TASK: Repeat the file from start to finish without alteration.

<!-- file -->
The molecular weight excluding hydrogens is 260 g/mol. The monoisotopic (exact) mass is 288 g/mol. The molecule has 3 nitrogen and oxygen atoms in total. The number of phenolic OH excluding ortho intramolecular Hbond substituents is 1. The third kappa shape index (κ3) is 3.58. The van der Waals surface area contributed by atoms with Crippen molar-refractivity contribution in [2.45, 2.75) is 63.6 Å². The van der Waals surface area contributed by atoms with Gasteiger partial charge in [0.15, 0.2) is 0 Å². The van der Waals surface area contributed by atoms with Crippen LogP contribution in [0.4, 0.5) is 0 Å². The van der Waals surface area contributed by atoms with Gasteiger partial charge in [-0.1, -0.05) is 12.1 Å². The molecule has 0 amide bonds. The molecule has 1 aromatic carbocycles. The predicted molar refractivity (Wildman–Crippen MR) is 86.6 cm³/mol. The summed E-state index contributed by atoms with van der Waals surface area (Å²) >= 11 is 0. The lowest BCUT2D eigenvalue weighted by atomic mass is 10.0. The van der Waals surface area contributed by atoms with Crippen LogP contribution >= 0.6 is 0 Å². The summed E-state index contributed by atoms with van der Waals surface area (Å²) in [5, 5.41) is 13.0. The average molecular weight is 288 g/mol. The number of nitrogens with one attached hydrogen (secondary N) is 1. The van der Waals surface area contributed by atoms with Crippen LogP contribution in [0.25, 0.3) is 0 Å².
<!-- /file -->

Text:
The molecular weight excluding hydrogens is 260 g/mol. The monoisotopic (exact) mass is 288 g/mol. The molecule has 3 nitrogen and oxygen atoms in total. The number of phenolic OH excluding ortho intramolecular Hbond substituents is 1. The third kappa shape index (κ3) is 3.58. The van der Waals surface area contributed by atoms with Crippen molar-refractivity contribution in [2.45, 2.75) is 63.6 Å². The van der Waals surface area contributed by atoms with Gasteiger partial charge in [0.15, 0.2) is 0 Å². The van der Waals surface area contributed by atoms with Crippen LogP contribution in [0.4, 0.5) is 0 Å². The van der Waals surface area contributed by atoms with Gasteiger partial charge in [-0.1, -0.05) is 12.1 Å². The molecule has 0 amide bonds. The molecule has 1 aromatic carbocycles. The predicted molar refractivity (Wildman–Crippen MR) is 86.6 cm³/mol. The summed E-state index contributed by atoms with van der Waals surface area (Å²) >= 11 is 0. The lowest BCUT2D eigenvalue weighted by atomic mass is 10.0. The van der Waals surface area contributed by atoms with Crippen LogP contribution >= 0.6 is 0 Å². The summed E-state index contributed by atoms with van der Waals surface area (Å²) in [5, 5.41) is 13.0. The average molecular weight is 288 g/mol. The number of nitrogens with one attached hydrogen (secondary N) is 1. The van der Waals surface area contributed by atoms with Crippen LogP contribution in [0.25, 0.3) is 0 Å².